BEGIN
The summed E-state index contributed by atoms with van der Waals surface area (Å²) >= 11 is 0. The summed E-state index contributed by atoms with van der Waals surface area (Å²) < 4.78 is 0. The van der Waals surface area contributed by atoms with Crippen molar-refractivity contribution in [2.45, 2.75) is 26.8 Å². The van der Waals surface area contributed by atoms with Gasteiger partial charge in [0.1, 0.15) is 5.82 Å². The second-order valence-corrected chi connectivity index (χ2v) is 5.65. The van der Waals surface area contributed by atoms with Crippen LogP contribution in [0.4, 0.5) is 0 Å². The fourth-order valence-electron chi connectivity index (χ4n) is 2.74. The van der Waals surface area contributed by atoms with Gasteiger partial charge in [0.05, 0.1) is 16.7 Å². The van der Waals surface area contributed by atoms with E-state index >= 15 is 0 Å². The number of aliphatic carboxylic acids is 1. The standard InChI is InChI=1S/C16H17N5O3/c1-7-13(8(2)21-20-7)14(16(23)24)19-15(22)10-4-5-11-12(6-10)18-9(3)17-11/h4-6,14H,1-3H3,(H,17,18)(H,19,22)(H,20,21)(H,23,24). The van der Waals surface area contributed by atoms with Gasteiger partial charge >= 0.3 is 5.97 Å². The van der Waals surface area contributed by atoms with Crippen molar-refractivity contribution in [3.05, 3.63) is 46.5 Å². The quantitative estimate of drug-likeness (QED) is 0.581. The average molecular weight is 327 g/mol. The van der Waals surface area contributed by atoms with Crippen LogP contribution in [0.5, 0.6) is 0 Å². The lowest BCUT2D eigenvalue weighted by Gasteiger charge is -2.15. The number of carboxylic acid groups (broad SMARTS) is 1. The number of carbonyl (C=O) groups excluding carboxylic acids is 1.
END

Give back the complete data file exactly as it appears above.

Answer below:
The summed E-state index contributed by atoms with van der Waals surface area (Å²) >= 11 is 0. The summed E-state index contributed by atoms with van der Waals surface area (Å²) < 4.78 is 0. The van der Waals surface area contributed by atoms with Crippen molar-refractivity contribution in [2.45, 2.75) is 26.8 Å². The van der Waals surface area contributed by atoms with Gasteiger partial charge in [0.1, 0.15) is 5.82 Å². The second-order valence-corrected chi connectivity index (χ2v) is 5.65. The van der Waals surface area contributed by atoms with Crippen LogP contribution in [0.4, 0.5) is 0 Å². The fourth-order valence-electron chi connectivity index (χ4n) is 2.74. The van der Waals surface area contributed by atoms with Gasteiger partial charge in [0.05, 0.1) is 16.7 Å². The van der Waals surface area contributed by atoms with E-state index >= 15 is 0 Å². The number of aliphatic carboxylic acids is 1. The standard InChI is InChI=1S/C16H17N5O3/c1-7-13(8(2)21-20-7)14(16(23)24)19-15(22)10-4-5-11-12(6-10)18-9(3)17-11/h4-6,14H,1-3H3,(H,17,18)(H,19,22)(H,20,21)(H,23,24). The van der Waals surface area contributed by atoms with Gasteiger partial charge >= 0.3 is 5.97 Å². The van der Waals surface area contributed by atoms with Crippen molar-refractivity contribution in [3.05, 3.63) is 46.5 Å². The quantitative estimate of drug-likeness (QED) is 0.581. The average molecular weight is 327 g/mol. The van der Waals surface area contributed by atoms with Crippen LogP contribution in [0.5, 0.6) is 0 Å². The lowest BCUT2D eigenvalue weighted by Gasteiger charge is -2.15. The number of carboxylic acid groups (broad SMARTS) is 1. The number of carbonyl (C=O) groups excluding carboxylic acids is 1.